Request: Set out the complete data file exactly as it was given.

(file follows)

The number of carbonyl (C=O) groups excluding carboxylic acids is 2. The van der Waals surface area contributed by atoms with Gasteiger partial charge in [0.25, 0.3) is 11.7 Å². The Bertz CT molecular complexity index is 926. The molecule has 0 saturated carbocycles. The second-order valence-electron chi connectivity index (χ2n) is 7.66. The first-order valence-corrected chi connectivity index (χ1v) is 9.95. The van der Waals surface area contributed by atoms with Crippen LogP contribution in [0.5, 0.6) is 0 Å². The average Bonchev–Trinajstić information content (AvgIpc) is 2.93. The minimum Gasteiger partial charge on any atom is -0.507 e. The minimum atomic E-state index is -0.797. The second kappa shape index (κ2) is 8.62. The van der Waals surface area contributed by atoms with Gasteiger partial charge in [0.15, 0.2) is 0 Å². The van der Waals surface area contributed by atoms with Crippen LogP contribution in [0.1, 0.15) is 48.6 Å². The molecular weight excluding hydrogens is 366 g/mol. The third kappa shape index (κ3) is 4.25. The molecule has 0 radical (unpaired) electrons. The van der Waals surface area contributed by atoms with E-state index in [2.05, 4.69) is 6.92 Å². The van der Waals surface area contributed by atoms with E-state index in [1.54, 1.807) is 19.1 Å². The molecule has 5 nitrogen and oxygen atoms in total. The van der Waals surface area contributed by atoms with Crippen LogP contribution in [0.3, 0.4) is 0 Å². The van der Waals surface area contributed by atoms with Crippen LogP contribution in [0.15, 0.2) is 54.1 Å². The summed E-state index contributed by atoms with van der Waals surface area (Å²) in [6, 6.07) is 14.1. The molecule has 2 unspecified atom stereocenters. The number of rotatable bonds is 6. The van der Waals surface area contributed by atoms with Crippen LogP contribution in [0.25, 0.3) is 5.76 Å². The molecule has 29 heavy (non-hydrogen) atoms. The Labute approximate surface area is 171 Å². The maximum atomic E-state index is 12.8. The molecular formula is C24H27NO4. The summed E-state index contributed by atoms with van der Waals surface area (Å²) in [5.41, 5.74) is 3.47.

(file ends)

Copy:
The number of carbonyl (C=O) groups excluding carboxylic acids is 2. The van der Waals surface area contributed by atoms with Gasteiger partial charge in [0.25, 0.3) is 11.7 Å². The Bertz CT molecular complexity index is 926. The molecule has 0 saturated carbocycles. The second-order valence-electron chi connectivity index (χ2n) is 7.66. The first-order valence-corrected chi connectivity index (χ1v) is 9.95. The van der Waals surface area contributed by atoms with Crippen LogP contribution in [0.5, 0.6) is 0 Å². The average Bonchev–Trinajstić information content (AvgIpc) is 2.93. The minimum Gasteiger partial charge on any atom is -0.507 e. The minimum atomic E-state index is -0.797. The second kappa shape index (κ2) is 8.62. The van der Waals surface area contributed by atoms with Gasteiger partial charge in [0.15, 0.2) is 0 Å². The van der Waals surface area contributed by atoms with Crippen LogP contribution in [0.1, 0.15) is 48.6 Å². The molecular weight excluding hydrogens is 366 g/mol. The third kappa shape index (κ3) is 4.25. The molecule has 0 radical (unpaired) electrons. The van der Waals surface area contributed by atoms with E-state index in [2.05, 4.69) is 6.92 Å². The van der Waals surface area contributed by atoms with E-state index in [1.54, 1.807) is 19.1 Å². The molecule has 5 nitrogen and oxygen atoms in total. The van der Waals surface area contributed by atoms with Crippen LogP contribution in [0.3, 0.4) is 0 Å². The van der Waals surface area contributed by atoms with Crippen LogP contribution in [0.15, 0.2) is 54.1 Å². The summed E-state index contributed by atoms with van der Waals surface area (Å²) in [6, 6.07) is 14.1. The molecule has 2 unspecified atom stereocenters. The number of rotatable bonds is 6. The van der Waals surface area contributed by atoms with Crippen LogP contribution in [0.25, 0.3) is 5.76 Å². The molecule has 29 heavy (non-hydrogen) atoms. The Labute approximate surface area is 171 Å². The maximum atomic E-state index is 12.8. The molecular formula is C24H27NO4. The summed E-state index contributed by atoms with van der Waals surface area (Å²) in [5.41, 5.74) is 3.47.